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Re: [ARSCLIST] "Aircheck" history
Many air-check transcriptions I have heard also sound vastly superior to commercial records of the
time. However, as can be heard on some CD reissues, a lot better quality was captured in the studio
than make it to noisy-surface 78's, which may be played to death by the time someone my age got
their hands on it. Some CD's made from clean metal parts sound excellent.
-- Tom Fine
----- Original Message -----
From: "David Lennick" <dlennick@xxxxxxxxxxxx>
Sent: Thursday, February 09, 2006 7:41 PM
Subject: Re: [ARSCLIST] "Aircheck" history
Rod Stephens wrote:
Here's a little more info on "aircheck" from this web site:
> ... AIRCHECK
> * According to some reports, the oldest existing aircheck dates to
> the Armistice Day broadcast, November 10, 1923.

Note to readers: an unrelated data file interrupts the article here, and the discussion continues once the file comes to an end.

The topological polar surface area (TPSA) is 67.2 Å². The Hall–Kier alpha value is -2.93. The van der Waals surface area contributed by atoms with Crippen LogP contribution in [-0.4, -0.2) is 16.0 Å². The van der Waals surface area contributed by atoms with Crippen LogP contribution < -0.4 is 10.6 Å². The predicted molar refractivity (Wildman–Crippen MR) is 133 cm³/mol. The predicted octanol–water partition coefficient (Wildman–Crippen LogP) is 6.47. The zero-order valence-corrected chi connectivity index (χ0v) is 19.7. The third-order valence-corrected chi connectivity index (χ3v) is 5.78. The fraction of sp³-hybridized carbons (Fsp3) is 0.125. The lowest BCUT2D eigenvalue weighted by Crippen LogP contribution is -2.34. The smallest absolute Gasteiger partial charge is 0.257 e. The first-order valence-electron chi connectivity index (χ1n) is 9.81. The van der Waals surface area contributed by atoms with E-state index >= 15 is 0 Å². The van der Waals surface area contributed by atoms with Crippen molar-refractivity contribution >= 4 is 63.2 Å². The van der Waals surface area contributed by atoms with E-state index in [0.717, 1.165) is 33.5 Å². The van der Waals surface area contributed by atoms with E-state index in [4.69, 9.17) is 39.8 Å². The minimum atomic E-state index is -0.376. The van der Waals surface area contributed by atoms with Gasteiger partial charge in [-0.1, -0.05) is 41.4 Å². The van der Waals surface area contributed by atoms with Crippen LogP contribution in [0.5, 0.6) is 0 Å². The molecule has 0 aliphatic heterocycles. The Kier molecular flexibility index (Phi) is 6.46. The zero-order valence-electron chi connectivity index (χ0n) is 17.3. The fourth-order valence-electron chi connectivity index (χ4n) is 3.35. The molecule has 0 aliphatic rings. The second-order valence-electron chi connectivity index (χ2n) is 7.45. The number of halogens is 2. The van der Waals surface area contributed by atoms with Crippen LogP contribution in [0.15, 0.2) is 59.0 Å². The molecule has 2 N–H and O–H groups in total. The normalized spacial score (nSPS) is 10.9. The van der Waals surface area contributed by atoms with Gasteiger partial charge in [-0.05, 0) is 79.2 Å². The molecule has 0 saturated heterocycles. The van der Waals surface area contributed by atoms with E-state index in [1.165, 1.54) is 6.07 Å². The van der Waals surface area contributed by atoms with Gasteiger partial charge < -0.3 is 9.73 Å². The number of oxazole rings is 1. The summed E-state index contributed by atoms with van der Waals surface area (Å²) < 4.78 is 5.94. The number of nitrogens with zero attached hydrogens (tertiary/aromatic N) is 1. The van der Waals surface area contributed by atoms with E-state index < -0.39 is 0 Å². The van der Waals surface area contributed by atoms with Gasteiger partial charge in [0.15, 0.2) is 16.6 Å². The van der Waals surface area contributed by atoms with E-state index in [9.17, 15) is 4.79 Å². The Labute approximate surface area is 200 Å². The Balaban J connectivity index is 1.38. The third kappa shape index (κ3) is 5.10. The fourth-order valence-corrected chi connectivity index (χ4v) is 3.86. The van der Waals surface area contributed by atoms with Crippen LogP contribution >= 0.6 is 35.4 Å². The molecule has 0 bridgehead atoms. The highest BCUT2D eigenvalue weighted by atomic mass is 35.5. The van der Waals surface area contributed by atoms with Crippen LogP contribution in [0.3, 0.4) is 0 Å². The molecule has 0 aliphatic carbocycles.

> * Some WEAF broadcasts of the NY Philharmonic are said to predate
> that slightly.
Most of the NY Philharmonic aircheck discs I transferred were from December
1923 (3rd, 11th and 17th) and January and April 1924, but there was one disc of
unknown provenance and an unidentified orchestra (not the Philharmonic,
according to Steve Smolian) playing the Espana Rhapsody and dated July 7, 1923.
These were recordings Western Electric was making in its experiments to develop
electrical recording..some of them sound excellent, by the way, with more
presence and more frequency range than the early commercial discs made by
Victor and Columbia (which had to be "safe" so as not to blast or wear out on
the players of the day).
Tom Fine wrote:
> What is the genesis of the term "aircheck" and how did it come to mean
> "off-air recording", or did it mean something different at another time?
> -- Tom Fine